Fariba Davoodi Mohajer,
One policy of Iranian intelligence organizations is to create a parallel Iranian civil society. This parallel civil society is created by Iranian authorities who understand that while they strive to control and suppress independent civil society, other organizations and clubs need to be established to fill the gap. These organizations are controlled by the Iranian government and work to further the political goals of the government both domestically and internationally. They can act without being considered a security problem and their financial aid is rarely threatened. The parallel society which is created disrupts public engagement, community organizing, robs other organizations of opportunities and divides civil society.
These organizations receive funds and projects very easily from the ministry of interior, ministry of labor and the National Youth Organization. In return for obeying and complying with the ministry of intelligence and its parallel institutions, these organizations are allowed to operate and freely cooperate with ministries, governmental and non-governmental organizations. They can travel abroad without restraint and participate in conferences. Despite adopting international projects, they can move inside and outside the country without strict restrictions.
This parallel society is especially apparent in the non-governmental sphere. Today, the Islamic Republic increasingly controls Iranian based NGOs either through their funding or by directly establishing them.
The Islamic Republic obstructs the establishment of new organizations as it is fearful of any popular and social activity. Authorities pass tough and cumbersome laws and observe all the activities of the NGOs in separate files. They have outlawed many already registered organizations and put their directors under pressure through interrogations and imprisonment. Meanwhile, some of the remaining organizations are deactivated and effectively leave the spheres where they have been operating. The organizations can lose their independence by being forced to follow the orders of the government.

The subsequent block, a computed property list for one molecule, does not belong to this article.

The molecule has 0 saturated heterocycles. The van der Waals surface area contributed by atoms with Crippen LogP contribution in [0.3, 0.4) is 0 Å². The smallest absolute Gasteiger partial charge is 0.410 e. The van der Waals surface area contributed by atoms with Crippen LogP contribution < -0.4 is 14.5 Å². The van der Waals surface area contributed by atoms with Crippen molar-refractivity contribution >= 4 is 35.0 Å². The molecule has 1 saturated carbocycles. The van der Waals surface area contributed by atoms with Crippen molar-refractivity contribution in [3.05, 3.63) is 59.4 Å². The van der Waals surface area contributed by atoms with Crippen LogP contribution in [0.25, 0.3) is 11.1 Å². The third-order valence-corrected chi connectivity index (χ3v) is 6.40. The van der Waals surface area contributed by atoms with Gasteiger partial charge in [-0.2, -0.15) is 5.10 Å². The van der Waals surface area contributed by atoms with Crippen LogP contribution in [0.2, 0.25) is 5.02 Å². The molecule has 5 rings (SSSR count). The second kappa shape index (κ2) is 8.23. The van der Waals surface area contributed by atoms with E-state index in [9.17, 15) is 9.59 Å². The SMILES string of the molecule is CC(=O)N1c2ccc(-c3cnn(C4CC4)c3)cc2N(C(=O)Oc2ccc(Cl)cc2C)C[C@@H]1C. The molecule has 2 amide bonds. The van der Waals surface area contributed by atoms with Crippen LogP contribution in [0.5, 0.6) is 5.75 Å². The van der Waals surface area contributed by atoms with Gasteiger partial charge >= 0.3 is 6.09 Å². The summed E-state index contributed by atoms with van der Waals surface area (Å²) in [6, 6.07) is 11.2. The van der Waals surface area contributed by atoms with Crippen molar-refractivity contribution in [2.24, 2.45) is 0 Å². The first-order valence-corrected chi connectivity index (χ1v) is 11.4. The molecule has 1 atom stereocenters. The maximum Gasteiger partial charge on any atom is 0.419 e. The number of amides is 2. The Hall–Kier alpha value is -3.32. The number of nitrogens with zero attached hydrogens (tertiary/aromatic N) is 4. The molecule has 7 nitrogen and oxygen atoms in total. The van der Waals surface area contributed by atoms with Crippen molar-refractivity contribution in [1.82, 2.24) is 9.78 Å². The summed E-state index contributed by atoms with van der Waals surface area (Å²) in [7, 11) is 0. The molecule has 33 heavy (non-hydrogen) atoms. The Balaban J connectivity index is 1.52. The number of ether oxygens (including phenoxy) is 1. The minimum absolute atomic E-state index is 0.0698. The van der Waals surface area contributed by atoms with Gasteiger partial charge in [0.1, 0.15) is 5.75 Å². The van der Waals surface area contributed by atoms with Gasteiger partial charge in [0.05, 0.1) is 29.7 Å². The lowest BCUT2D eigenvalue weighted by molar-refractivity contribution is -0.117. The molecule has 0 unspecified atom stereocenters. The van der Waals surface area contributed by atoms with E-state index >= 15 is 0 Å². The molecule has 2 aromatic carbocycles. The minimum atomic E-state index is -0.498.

The immigration of civil society activists is another reason that should not be overlooked, why these organizations are deactivated or closed. Many believe that if these activists had stayed in Iran, they would have found it difficult to accomplish any activity or they would have been imprisoned.
On October 16th, 2010, when NGOs were under the toughest pressure, the ministry of interior held a seminar for the NGOs that were aligned with the government. This seminar was clearly indicative of the government’s intentions to organize these NGOs. In the absence of independent NGOs, the intent of the government is for these organizations to have a superficial role domestically and internationally and fill the void caused by the absence of independent NGOs.
It is notable that charities and service organizations which do not criticize the government in political and social issues have been able to stay away from the pressures imposed by the security organizations. They continue their activities within this framework and under the control of the government.
In recent years and following the policy of phasing out independent NGOs and civil activists, the police, the judiciary and the ministry of intelligence have come to mutual conclusions in joint meetings and are strategically countering civil society. One policy instrument is character attacks against activists and damaging their public image. The propaganda machine of the Islamic Republic accuses these individuals of espionage, being influenced by foreigners and other similar charges. Authorities try to create a narrative against them in social media under the cover of “Cyber Army.”
There have been several instances of this parallel policy. For instance, the National Journalists Guild Association Club was founded after the Iranian Journalists Guild Association was shut down following the prosecution of its directors.
The other association is the communication network of Iranian women’s rights NGOs. Despite the obvious human rights violations in Iran, members of this network such as Mohtaram Jamali and Susan Safaverdi defend the discriminatory laws of the Islamic Republic in the international arena. When Mohtaram Jamali was confronted by “starred” students (marked for political reasons) and students banned from continuing their education, she could no longer deny the fact that students are being barred from studying. She claimed that she had never heard of this issue before. When she was asked about female prisoners, she stated, “The judiciary does not imprison people without [legitimate] reasons. The country has laws after all!”
Some of the NGOs in line with the government have close ties to government officials. The Organization for Defending Victims of Violence, otherwise known as ODVV, is one organization which participates in international human rights conferences and tries to hide the increase in human rights violation in Iran. Iranian government officials try to present them as legitimate representatives of Iranian civil society, despite the fact that these organizations do not defend Iranian civil society but are tools of oppression.
What is obvious is that the policies of the Islamic Republic are not without results. They have managed to reduce independent NGOs to single civil society activists and have successfully suppressed them from any group action and voluntary activities.
Fariba Davoodi Mohajer,